Figure 6, the trajectory lines are drawn on a map, ignoring the temporal component. In this view, the routes can be easier related to the physical street network of Milan and to the spatially abstracted network of linked cells. The red circles on the map are drawn in four cells around the San Siro stadium, which we chose as the origins for the simulated car trips. The green circles mark the trip destinations. For choosing the destinations, we used the following reasoning. After the game, most of the spectators would drive to their home places. Hence, the probability of a cell to be a trip destination is proportional to the number of people living there. We have no data about the spatial distribution of the resident population of Milan at a level of detail sufficient for estimating the number of residents in each Voronoi cell; however, we have hourly counts of trip ends in the cells as a result of the aggregation of the original trajectory data. The number of trip ends in the evening and night hours can be expected to correlate with the number of homes in a cell, since in the evenings people typically go home. This commonsense expectation is consistent with results of empirical studies [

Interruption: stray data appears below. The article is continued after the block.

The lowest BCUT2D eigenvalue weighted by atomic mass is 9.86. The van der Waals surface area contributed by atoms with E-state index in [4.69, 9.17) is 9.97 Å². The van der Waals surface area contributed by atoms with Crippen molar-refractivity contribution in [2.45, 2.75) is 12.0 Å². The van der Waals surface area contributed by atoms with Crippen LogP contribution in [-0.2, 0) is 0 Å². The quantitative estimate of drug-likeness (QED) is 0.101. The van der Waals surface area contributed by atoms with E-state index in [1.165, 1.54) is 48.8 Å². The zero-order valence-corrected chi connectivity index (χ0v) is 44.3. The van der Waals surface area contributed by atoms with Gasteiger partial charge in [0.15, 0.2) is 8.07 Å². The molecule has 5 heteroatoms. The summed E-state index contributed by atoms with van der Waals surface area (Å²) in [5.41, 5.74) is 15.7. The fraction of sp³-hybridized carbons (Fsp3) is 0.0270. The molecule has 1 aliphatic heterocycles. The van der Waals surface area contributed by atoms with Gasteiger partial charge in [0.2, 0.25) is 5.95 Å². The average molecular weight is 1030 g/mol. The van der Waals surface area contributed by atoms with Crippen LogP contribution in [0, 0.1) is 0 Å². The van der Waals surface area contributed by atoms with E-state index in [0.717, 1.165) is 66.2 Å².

26]. Hence, the distribution of the trip ends in the evening and night can serve as a proxy for the resident population distribution. Based on this reasoning, we let the tool distribute the trip destinations randomly throughout the territory, so that the probability of choosing a cell is proportional to the cell weight, which is the sum of the hourly counts of trip ends in the hours from 6:00 p.m. to 12:00 a.m.

**Figure 6.**
The simulated trajectories are shown on a map. The red and green circles represent the trip origins and destinations, respectively.

**Figure 6.**
The simulated trajectories are shown on a map. The red and green circles represent the trip origins and destinations, respectively.

Besides viewing the simulated trajectories in a space-time cube and on a map, which may be animated for showing the car movements over time, there are further opportunities for analysis. The tool aggregates the simulation results for the cells and links by time intervals of user-chosen length. Using time graph displays, we can analyze the link loads, attained mean speeds, and numbers of suspended cars in the cells. Bottlenecks in the transportation infrastructure can be revealed.

After analyzing the predicted development of the traffic situation, it is possible to introduce modifications in the scenario (e.g., disable the use of some links and/or modify link weights, to model traffic re-routing) and run a new simulation. Through such “what if” analysis, it may be possible to find suitable measures for decreasing traffic suspensions and congestions.